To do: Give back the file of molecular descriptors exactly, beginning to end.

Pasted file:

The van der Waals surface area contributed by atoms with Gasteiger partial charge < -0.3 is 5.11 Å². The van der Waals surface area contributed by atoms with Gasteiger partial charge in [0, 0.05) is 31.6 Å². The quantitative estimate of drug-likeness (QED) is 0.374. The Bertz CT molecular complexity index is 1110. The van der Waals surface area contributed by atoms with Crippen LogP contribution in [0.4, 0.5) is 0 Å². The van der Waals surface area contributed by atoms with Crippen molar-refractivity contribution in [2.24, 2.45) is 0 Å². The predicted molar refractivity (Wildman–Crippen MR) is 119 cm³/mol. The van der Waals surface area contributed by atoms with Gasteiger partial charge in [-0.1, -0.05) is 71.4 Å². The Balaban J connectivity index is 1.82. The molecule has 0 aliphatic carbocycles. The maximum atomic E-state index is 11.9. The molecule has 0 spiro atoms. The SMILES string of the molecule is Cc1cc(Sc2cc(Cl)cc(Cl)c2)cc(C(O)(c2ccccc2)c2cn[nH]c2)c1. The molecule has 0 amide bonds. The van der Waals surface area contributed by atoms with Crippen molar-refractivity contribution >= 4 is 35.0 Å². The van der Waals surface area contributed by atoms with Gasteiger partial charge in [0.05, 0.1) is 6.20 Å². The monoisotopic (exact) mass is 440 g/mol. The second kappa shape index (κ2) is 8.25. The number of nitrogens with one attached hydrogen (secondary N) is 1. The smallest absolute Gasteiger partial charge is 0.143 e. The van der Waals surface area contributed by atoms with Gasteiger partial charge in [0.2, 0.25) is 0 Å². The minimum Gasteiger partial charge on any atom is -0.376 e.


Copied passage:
The van der Waals surface area contributed by atoms with Gasteiger partial charge < -0.3 is 5.11 Å². The van der Waals surface area contributed by atoms with Gasteiger partial charge in [0, 0.05) is 31.6 Å². The quantitative estimate of drug-likeness (QED) is 0.374. The Bertz CT molecular complexity index is 1110. The van der Waals surface area contributed by atoms with Crippen LogP contribution in [0.4, 0.5) is 0 Å². The van der Waals surface area contributed by atoms with Crippen molar-refractivity contribution in [2.24, 2.45) is 0 Å². The predicted molar refractivity (Wildman–Crippen MR) is 119 cm³/mol. The van der Waals surface area contributed by atoms with Gasteiger partial charge in [-0.1, -0.05) is 71.4 Å². The Balaban J connectivity index is 1.82. The molecule has 0 aliphatic carbocycles. The maximum atomic E-state index is 11.9. The molecule has 0 spiro atoms. The SMILES string of the molecule is Cc1cc(Sc2cc(Cl)cc(Cl)c2)cc(C(O)(c2ccccc2)c2cn[nH]c2)c1. The molecule has 0 amide bonds. The van der Waals surface area contributed by atoms with Crippen molar-refractivity contribution >= 4 is 35.0 Å². The van der Waals surface area contributed by atoms with Gasteiger partial charge in [0.05, 0.1) is 6.20 Å². The monoisotopic (exact) mass is 440 g/mol. The second kappa shape index (κ2) is 8.25. The number of nitrogens with one attached hydrogen (secondary N) is 1. The smallest absolute Gasteiger partial charge is 0.143 e. The van der Waals surface area contributed by atoms with Gasteiger partial charge in [0.2, 0.25) is 0 Å². The minimum Gasteiger partial charge on any atom is -0.376 e.